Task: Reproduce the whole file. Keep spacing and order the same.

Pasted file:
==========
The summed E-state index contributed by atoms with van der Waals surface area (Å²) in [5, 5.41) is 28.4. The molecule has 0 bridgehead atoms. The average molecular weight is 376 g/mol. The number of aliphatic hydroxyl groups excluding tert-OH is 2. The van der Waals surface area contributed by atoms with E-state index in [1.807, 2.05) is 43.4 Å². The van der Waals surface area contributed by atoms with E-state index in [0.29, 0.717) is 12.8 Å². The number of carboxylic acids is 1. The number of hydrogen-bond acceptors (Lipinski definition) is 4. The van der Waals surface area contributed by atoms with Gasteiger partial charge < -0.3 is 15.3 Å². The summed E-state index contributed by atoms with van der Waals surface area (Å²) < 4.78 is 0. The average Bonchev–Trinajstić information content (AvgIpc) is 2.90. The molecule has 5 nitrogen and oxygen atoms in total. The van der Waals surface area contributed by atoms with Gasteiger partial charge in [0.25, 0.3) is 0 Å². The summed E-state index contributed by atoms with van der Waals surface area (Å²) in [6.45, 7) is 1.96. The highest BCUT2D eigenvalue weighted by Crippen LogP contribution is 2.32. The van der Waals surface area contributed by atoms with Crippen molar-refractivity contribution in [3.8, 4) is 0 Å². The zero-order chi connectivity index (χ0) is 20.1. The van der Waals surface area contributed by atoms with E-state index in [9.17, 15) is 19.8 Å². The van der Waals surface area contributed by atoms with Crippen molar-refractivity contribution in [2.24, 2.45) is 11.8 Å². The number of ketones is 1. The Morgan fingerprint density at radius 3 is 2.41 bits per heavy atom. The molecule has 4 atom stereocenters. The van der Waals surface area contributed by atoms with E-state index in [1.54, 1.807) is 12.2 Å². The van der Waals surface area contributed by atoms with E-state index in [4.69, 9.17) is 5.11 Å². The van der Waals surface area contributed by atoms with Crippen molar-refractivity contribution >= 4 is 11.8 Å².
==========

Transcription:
The summed E-state index contributed by atoms with van der Waals surface area (Å²) in [5, 5.41) is 28.4. The molecule has 0 bridgehead atoms. The average molecular weight is 376 g/mol. The number of aliphatic hydroxyl groups excluding tert-OH is 2. The van der Waals surface area contributed by atoms with E-state index in [1.807, 2.05) is 43.4 Å². The van der Waals surface area contributed by atoms with E-state index in [0.29, 0.717) is 12.8 Å². The number of carboxylic acids is 1. The number of hydrogen-bond acceptors (Lipinski definition) is 4. The van der Waals surface area contributed by atoms with Gasteiger partial charge < -0.3 is 15.3 Å². The summed E-state index contributed by atoms with van der Waals surface area (Å²) < 4.78 is 0. The average Bonchev–Trinajstić information content (AvgIpc) is 2.90. The molecule has 5 nitrogen and oxygen atoms in total. The van der Waals surface area contributed by atoms with Gasteiger partial charge in [0.25, 0.3) is 0 Å². The summed E-state index contributed by atoms with van der Waals surface area (Å²) in [6.45, 7) is 1.96. The highest BCUT2D eigenvalue weighted by Crippen LogP contribution is 2.32. The van der Waals surface area contributed by atoms with Crippen molar-refractivity contribution in [3.8, 4) is 0 Å². The zero-order chi connectivity index (χ0) is 20.1. The van der Waals surface area contributed by atoms with E-state index in [9.17, 15) is 19.8 Å². The van der Waals surface area contributed by atoms with Crippen molar-refractivity contribution in [2.24, 2.45) is 11.8 Å². The number of ketones is 1. The Morgan fingerprint density at radius 3 is 2.41 bits per heavy atom. The molecule has 4 atom stereocenters. The van der Waals surface area contributed by atoms with E-state index in [1.54, 1.807) is 12.2 Å². The van der Waals surface area contributed by atoms with E-state index in [4.69, 9.17) is 5.11 Å². The van der Waals surface area contributed by atoms with Crippen molar-refractivity contribution >= 4 is 11.8 Å².